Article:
I sat back in my swivel chair, rocking, back and forth, back and forth. We looked at each other and then I shifted my gaze to the Ziploc bag next to his computer. A single wrinkle cut into the otherwise taut plastic surface.

“What? What?” he said, grabbing my shoulders. “We’ve got shit for coffee in the Green Room. You think that’s the same shit they feed Henry Kissinger and Dick Morris when they come to flack for Bush? Fuck no.” Guy stood up and began pacing between a row of deserted workstations and the War Room. A string of clocks hung on the far wall: London, Paris, Moscow, Baghdad, Kabul, Beijing…

“We’re so proud of you workin’ up at that station in New York City—you’re at the center of the thinkin,’ conservative world,” Mamma had said at the end of our phone conversation. I liked the way she pronounced “New York”—all vowels and minted iced tea. Her accent imparted an exoticism on the city that otherwise belonged to those distant time zones on the wall.

“I just can’t imagine the wonderous things you see…”

Plunk.

G. dropped the bag of cocaine onto my keyboard. It sat upright, looming large on the keys. Letters danced across the screen ruining my 3:30am script.

“This might do you some good,” he said, smirking. “You gotta wake up, my little Dixie Dorothy, you’re not in Mobile anymore.”

Wednesday, February 1, 2006

Chef on a Platter

“What do you want to do for the rest of your life?” I ask him, taking a long sip of Nebbiolo. I’m digesting the delicious creature in front of me as well as his dinner.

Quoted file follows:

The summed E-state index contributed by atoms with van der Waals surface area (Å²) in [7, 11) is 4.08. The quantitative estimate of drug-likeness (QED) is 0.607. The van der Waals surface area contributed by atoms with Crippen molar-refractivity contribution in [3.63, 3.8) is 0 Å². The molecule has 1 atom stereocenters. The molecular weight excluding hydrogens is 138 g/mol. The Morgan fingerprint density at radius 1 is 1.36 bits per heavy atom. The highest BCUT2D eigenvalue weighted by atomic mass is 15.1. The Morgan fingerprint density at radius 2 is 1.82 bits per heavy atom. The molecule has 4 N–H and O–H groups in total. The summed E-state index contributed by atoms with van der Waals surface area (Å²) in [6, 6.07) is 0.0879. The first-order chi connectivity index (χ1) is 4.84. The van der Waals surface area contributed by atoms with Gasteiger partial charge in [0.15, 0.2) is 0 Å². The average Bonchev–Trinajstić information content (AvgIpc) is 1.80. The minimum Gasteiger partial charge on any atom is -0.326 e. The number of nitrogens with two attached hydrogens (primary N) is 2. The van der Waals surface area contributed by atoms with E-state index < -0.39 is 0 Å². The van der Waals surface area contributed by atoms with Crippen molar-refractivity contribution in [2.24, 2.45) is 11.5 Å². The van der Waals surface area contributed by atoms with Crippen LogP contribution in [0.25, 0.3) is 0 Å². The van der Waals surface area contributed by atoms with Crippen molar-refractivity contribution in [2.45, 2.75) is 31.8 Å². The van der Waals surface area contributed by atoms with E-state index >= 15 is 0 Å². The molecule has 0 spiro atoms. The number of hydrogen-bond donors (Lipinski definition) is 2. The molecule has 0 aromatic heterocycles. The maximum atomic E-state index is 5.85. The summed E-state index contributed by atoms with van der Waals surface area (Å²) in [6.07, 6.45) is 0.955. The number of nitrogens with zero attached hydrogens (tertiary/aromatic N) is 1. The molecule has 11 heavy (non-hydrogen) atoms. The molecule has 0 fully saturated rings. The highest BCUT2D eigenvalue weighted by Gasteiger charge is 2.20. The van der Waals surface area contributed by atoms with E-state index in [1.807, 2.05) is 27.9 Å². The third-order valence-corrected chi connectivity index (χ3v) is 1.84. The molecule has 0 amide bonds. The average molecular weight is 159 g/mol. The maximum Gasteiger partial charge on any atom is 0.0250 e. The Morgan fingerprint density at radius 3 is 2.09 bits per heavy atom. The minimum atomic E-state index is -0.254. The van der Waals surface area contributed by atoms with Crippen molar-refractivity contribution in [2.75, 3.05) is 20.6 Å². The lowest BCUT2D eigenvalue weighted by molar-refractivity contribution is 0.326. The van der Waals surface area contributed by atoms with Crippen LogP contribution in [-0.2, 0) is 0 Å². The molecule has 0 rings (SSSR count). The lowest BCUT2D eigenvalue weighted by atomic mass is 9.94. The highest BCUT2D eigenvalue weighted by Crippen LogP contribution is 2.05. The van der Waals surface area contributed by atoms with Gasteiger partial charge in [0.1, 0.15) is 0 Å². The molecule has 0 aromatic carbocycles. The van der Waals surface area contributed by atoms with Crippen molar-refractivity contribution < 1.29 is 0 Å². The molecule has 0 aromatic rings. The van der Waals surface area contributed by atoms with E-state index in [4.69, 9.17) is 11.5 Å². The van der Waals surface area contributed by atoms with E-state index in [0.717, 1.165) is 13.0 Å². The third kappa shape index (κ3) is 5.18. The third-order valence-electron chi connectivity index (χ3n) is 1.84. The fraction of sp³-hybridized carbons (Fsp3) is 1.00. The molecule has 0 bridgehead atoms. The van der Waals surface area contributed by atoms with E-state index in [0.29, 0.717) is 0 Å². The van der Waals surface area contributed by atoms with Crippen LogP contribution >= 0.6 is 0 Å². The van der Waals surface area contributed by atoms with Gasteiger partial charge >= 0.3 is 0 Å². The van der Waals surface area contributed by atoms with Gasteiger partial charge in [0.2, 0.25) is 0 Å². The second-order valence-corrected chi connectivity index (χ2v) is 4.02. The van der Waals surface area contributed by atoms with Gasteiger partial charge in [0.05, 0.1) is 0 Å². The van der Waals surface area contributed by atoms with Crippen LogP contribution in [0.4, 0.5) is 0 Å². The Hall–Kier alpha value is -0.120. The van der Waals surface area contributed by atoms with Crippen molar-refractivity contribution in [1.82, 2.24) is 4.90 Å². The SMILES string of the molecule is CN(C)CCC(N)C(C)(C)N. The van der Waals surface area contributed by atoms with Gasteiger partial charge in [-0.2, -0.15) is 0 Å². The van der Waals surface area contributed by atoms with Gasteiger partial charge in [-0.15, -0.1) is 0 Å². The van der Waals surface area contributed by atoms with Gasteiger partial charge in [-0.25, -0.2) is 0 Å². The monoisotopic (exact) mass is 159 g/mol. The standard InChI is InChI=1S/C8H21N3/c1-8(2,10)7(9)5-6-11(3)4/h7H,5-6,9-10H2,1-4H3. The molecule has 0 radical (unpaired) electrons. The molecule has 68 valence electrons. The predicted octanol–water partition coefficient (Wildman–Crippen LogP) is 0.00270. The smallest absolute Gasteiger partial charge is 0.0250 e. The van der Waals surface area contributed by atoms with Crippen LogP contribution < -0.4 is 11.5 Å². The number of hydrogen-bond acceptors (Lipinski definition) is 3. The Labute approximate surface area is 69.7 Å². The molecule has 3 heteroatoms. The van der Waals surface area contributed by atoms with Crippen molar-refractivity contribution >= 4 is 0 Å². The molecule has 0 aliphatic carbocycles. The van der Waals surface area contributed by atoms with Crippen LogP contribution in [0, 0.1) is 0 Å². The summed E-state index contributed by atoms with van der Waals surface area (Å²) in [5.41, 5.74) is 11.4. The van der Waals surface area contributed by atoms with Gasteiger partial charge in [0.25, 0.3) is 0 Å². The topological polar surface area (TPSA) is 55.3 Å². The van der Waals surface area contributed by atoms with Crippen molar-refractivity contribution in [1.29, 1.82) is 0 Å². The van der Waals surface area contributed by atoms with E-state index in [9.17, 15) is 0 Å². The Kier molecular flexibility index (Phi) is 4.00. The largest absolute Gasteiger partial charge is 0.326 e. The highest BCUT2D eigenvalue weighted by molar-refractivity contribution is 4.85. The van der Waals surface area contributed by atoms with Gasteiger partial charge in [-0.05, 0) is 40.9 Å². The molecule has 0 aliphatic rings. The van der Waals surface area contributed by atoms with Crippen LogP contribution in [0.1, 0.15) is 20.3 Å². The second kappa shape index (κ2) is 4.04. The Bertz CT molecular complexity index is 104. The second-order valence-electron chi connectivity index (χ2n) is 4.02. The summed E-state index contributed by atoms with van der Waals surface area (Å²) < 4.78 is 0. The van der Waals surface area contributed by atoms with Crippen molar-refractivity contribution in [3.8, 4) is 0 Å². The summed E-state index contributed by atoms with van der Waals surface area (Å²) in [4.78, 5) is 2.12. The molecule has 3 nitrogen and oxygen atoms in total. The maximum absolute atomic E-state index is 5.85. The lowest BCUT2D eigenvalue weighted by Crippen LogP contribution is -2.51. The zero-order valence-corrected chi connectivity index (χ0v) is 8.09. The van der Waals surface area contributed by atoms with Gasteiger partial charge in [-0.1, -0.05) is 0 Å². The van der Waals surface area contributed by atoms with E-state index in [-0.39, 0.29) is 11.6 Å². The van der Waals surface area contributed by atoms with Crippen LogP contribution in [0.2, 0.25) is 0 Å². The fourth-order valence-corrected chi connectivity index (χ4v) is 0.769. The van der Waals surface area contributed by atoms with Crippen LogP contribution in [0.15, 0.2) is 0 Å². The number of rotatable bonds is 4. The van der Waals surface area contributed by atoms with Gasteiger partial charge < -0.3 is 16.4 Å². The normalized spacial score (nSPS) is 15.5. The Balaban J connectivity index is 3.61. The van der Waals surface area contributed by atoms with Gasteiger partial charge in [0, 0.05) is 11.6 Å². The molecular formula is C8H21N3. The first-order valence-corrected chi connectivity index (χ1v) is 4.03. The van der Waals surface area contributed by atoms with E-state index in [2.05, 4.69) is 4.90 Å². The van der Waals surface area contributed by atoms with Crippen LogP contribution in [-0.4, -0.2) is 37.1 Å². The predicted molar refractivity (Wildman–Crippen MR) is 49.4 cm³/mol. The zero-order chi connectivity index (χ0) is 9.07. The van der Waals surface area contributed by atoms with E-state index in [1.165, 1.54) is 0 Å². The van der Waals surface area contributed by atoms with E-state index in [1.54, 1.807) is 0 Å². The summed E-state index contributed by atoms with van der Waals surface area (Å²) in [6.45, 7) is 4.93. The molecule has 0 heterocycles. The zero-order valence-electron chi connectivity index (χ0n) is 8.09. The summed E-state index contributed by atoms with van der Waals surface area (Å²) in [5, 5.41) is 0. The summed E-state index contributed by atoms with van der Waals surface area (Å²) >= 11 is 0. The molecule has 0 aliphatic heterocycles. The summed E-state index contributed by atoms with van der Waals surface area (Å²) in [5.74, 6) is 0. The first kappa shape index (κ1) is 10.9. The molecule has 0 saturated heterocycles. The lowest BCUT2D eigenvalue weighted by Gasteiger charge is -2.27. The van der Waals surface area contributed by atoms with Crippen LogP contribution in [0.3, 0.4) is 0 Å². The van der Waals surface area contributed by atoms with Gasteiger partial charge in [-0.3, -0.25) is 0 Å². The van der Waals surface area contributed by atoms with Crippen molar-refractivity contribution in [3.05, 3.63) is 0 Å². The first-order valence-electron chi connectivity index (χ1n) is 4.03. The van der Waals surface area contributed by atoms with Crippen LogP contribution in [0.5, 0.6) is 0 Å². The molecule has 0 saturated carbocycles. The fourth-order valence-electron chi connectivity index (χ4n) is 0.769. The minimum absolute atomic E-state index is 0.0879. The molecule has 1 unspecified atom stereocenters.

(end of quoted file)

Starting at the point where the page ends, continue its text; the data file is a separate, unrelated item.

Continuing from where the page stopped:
Cook for you,” he responds without hesitation.

“Come on, what do you really want to do? Head a 5-star kitchen? Be a Food Network Star? Do an Anthony Bourdain and travel the world in search of the perfect meal?”

“Why don’t I fix you the perfect meal? Hmm?” he says leaning back in his chair, lacing his fingers behind his head. “I’d do something fresh and unpretentious and, well, PERFECT. It’d be me on a plate."

I raise an eyebrow.

"Wanna know the best part? The next time, we’d do it together. We’d recreate the passion and flavors—”

“—honey,” I say, rubbing the back of my neck, feeling my cheeks flush.

Uhhum,” he clears his throat impatiently like he does when he's onto something, "Like I was saying, we'd recreate the passion and flavors, then write it all down, bind it between two hard covers..."

Driving Into Babylon

"Over the great bridge, with the sunlight through the girders making a constant flicker upon the moving cars, with the city rising up across the river in white heaps and sugar lumps all built with a wish out of non-olfactory money. The city seen from the Queensboro Bridge is always the city seen for the first time, in its first wild promise of all the mystery and the beauty in the world…"


“Anything can happen now that we’ve slid over this bridge,” I thought; “anything at all…” --F. Scott Fitzgerald, “The Great Gatsby”

Last night, I crossed that same bridge, marveled at the beauty and remembered that I left behind a warm kitchen, the love of my life, my mother's quiet tears over our loss. Back to business as usual. Wild promise, mystery and beauty beckon...